The CCM is proactive and continues to provide leadership to the programme. There was evidence that the TB and HIV programmes are now fully owned by the government as well as the running of the constructed facilities like maternity Wards and ANCs. Capacity has been built for M&E at the national, state and county levels through trainings supported by the grant. Training on pharmaceutical management led to progressive improvement in supply chain management for most essential health supplies. There was evidence that training institutions were supported and benefited from teaching aids and qualified tutors. There was mutual complementarity between GF projects and other funding mechanisms example the Health Pool Fund (HPF), Management Sciences for Health (MSH) and United States Aid for International Development (USAID).

Capacity has not been adequately built for preventive maintenance of equipment. There were gap in human resource capacities, important cadres such as Biomedical Engineers and technicians are absent. There was no clear exit strategy for the project. There were foundational issues in the selection and admission of students in mid-level medical training institutions.


Tag: Sustainability Health Sector Monitoring and Evaluation Project and Programme management Bilateral partners Institutional Strengthening Technical Support

6.

4.4. Budget utilization

Table 5 presents the budget utilization by results, the analysis is not complete but as can be observed most areas show close to 80 percent utilization. The low use areas are technical and management assistance at 63.2 per cent and communication material at 56.7 per cent and health products. The remnant fund can still be absorbed during the period of no cost extension give that the prolonged period of conflict obstructed or delayed some activities still in infrastructure, health products and health equipment. The remnant resources should be used for technical support in ensuring defective constructions, equipment installation and preventive maintenance is instituted.


Tag: Relevance Health Sector Human and Financial resources Procurement Post Conflict Technical Support

7.

This chapter describes the activities implemented and related actions or interventions through the R9HSS financing. The intended outcomes of these actions included but were not limited to increase the capabilities of the South Sudan Health sector to train the health work force, that is service providers and support staff; to establish systems to work towards the health commodity security by improving acquisition warehousing and supply chain logistics; establish the health information system to ensure future planning was evidence based; and to improve access to quality services.


Tag: Coherence Effectiveness Relevance Health Sector Value Chain Capacity Building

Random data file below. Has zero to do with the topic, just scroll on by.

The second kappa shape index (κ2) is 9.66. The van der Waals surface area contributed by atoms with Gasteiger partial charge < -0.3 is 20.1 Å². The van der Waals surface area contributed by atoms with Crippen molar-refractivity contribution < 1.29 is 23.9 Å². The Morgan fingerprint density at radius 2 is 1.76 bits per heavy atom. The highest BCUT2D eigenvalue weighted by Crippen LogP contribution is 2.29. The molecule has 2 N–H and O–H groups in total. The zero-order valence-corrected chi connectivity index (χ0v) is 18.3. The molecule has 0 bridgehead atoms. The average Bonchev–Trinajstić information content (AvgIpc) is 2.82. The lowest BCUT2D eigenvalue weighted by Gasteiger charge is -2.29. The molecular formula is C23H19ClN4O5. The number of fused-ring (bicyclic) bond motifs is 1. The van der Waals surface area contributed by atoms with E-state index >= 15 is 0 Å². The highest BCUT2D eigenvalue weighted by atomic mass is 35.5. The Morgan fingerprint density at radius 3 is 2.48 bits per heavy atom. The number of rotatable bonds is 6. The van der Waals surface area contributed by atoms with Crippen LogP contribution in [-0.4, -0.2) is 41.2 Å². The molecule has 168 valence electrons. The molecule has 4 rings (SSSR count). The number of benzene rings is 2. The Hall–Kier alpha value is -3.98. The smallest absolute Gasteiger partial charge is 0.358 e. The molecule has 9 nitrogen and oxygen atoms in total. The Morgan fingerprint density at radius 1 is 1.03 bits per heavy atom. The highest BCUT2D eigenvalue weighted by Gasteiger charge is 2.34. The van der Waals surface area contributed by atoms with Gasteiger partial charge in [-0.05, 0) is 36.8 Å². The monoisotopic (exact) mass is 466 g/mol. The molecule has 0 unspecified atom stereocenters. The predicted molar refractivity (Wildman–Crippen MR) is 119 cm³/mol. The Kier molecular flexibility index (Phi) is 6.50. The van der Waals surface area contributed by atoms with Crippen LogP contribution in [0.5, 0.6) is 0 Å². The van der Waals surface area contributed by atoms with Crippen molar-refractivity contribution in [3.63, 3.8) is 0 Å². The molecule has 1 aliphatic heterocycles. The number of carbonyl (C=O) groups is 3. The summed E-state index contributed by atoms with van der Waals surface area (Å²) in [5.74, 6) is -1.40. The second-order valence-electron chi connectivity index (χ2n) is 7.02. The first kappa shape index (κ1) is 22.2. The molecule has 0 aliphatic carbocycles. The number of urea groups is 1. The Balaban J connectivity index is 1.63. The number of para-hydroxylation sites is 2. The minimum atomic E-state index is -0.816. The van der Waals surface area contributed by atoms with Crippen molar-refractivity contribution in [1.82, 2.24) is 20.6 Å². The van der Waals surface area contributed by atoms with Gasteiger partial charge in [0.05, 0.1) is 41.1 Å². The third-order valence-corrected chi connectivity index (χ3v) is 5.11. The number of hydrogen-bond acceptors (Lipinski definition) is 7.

8.

3.1. Capacity building for HSS including health workforce
This intervention was aimed at improving the number of qualified human resources and the quality of the service through the strengthening of the National training system already in place. It was observed that rehabilitation and renovation works have been completed in three teaching institutions namely - Malakal Health Institute, Juba Midwifery and Nursing Schools and Wau Midwifery School. Construction of dormitories for students at Juba Midwifery and Nursing school has increased enrolment to 180 students.
“Before the dormitory was constructed students were coming late to school. When it rain they don’t come. Now we have this dormitory, punctuality has improved”- Principal, Juba Midwifery and Nursing School.


Tag: Effectiveness Relevance Health Sector Capacity Building Institutional Strengthening

9.

In general, the contracts of several tutors that were recruited by GF expired at the end of the HSS grant in September 2015 and were not renewed. Some of the tutors, however, were hired by other programmes and continued to support the training (for example, the tutor in Wau who was now employed by International Medical Corps –IMC- with funding from Health Pooled Funds). A number of challenges were identified in recruitment of national tutors. In several places there were no adequate affordable housing, while English was the requisite medium of instruction, most national tutors were not proficient in English.
During the visit to Malakal, the evaluation team noted that the Malakal Health Institute was affected by the conflict, all the furniture was looted and facility is non-functional. The situation in Malakal was difficult to evaluate, there were no respondents since there were neither students nor Tutors. It was observed that the location was not appropriate; it was very far from the hospital and too close to the airport and there was no perimeter fence for the institute.


Tag: Challenges Effectiveness Relevance Health Sector Human and Financial resources

10.

3.2. Strengthening of the Drug Supply Management Renovation of the Central Medical Store was completed and capacity has expanded to accommodate 2000 different types of drugs. There is on-going construction of another warehouse at the river side to further increase the storage capacity especially for temperature labile products. It was noted that power fluctuation was affecting the fridges and it is necessary that a solar system is installed with automatic switch. It was also observed that warehouses were being managed entirely by UNDP staff and capacity transfer for sustainability was absent. The constructions of incinerators (6) was completed but were not commissioned at the time of the evaluation. From discussions with the PR, it was noted that there are concrete plans to complete the commissioning by the end of March 2016. There was evidence that the PR provided technical assistance on pharmaceutical management to build capacity. Both programme and government staffs were trained, there were regular scheduled supervisory field visit and these were accomplished well up to 2014 albeit with some difficulties in 2014 and 2015. These are being resumed now.